My former school, the Red Cross Nordic United World College, recently published a piece I wrote about podcasting during the Covid-19 lockdown. This is an extract; you can read the whole story here.
I consider myself lucky to have experienced very little loneliness in my life. I have felt alone at times, yes. But lonely? Whenever my inner commentator gets too loud in my personal echo-chamber, I switch on the radio – admittedly, the BBC and German radio serve as little more than a diversion, but an effective one, nonetheless. Lately, as the airwaves have become unbearably saturated with, first, Brexit and then Corona, radio has given way to podcasts and audiobooks. During lockdown, for me that has meant not only listening to but also making audio programmes.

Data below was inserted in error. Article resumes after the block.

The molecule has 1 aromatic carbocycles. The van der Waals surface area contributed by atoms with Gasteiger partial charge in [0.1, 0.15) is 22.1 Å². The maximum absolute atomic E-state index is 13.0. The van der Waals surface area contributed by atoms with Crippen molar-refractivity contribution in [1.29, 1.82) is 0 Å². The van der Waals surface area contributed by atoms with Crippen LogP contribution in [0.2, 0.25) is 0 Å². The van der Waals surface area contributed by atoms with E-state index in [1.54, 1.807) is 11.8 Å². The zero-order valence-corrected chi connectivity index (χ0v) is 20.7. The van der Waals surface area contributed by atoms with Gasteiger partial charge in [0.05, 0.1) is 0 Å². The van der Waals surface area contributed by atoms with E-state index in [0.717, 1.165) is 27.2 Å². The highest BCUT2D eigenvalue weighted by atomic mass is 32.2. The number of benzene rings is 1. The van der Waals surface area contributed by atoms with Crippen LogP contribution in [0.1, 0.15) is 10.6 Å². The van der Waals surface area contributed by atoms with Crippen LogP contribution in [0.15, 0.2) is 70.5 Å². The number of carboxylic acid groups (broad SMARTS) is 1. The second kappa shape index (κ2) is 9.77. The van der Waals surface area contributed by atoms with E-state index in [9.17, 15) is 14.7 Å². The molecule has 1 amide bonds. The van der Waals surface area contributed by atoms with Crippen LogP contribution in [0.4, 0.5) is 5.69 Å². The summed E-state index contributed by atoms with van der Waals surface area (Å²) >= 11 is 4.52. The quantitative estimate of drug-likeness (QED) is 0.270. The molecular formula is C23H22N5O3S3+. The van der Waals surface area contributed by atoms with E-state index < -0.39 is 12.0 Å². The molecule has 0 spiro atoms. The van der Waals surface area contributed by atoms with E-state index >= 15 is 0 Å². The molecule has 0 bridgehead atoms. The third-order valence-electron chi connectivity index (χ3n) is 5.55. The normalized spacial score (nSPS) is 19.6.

Radio has always fascinated me. When I recently cleared out my childhood bedroom, I re-discovered an old cassette tape featuring the product of an afternoon’s play with girlfriends: a home-recorded radio programme – which, lacking a cassette player, I have yet to listen to again. Radio works, in part, because it is such an intimate medium. The truly skilled presenters sound as though they are speaking to us directly. But during a lockdown, radio and podcasts have gained another significance: they add to our cavernous echo-chambers the experiences and voices of others.
Head to the Red Cross Nordic United World College website to read my thoughts on the power of relationships that cross social divides and how radio and podcasts can help us burst our personal echo chambers.